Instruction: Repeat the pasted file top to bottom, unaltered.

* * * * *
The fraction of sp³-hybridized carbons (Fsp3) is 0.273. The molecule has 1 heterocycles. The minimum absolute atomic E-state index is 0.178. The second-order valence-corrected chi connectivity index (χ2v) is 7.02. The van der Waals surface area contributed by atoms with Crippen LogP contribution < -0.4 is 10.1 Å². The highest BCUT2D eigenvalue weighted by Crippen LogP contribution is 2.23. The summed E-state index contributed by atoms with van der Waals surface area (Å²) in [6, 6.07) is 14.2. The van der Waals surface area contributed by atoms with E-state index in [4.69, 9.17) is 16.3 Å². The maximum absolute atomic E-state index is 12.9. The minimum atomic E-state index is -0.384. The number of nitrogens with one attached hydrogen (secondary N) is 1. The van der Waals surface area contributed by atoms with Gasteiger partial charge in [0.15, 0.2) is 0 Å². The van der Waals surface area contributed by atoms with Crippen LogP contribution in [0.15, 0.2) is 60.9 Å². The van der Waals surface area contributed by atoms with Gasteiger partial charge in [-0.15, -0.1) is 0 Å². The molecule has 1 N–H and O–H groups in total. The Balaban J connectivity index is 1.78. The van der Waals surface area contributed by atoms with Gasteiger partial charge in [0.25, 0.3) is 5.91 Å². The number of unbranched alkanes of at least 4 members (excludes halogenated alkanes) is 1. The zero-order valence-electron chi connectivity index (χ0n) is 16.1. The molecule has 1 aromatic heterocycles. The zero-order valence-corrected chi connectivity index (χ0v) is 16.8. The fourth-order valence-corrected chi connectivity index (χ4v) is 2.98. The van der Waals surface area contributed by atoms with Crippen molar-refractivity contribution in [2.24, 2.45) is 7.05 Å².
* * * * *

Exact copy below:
The fraction of sp³-hybridized carbons (Fsp3) is 0.273. The molecule has 1 heterocycles. The minimum absolute atomic E-state index is 0.178. The second-order valence-corrected chi connectivity index (χ2v) is 7.02. The van der Waals surface area contributed by atoms with Crippen LogP contribution < -0.4 is 10.1 Å². The highest BCUT2D eigenvalue weighted by Crippen LogP contribution is 2.23. The summed E-state index contributed by atoms with van der Waals surface area (Å²) in [6, 6.07) is 14.2. The van der Waals surface area contributed by atoms with E-state index in [4.69, 9.17) is 16.3 Å². The maximum absolute atomic E-state index is 12.9. The minimum atomic E-state index is -0.384. The number of nitrogens with one attached hydrogen (secondary N) is 1. The van der Waals surface area contributed by atoms with Gasteiger partial charge in [0.15, 0.2) is 0 Å². The van der Waals surface area contributed by atoms with Crippen LogP contribution in [0.15, 0.2) is 60.9 Å². The van der Waals surface area contributed by atoms with Gasteiger partial charge in [-0.15, -0.1) is 0 Å². The molecule has 1 N–H and O–H groups in total. The Balaban J connectivity index is 1.78. The van der Waals surface area contributed by atoms with Gasteiger partial charge in [0.25, 0.3) is 5.91 Å². The number of unbranched alkanes of at least 4 members (excludes halogenated alkanes) is 1. The zero-order valence-electron chi connectivity index (χ0n) is 16.1. The molecule has 1 aromatic heterocycles. The zero-order valence-corrected chi connectivity index (χ0v) is 16.8. The fourth-order valence-corrected chi connectivity index (χ4v) is 2.98. The van der Waals surface area contributed by atoms with Crippen molar-refractivity contribution in [2.24, 2.45) is 7.05 Å².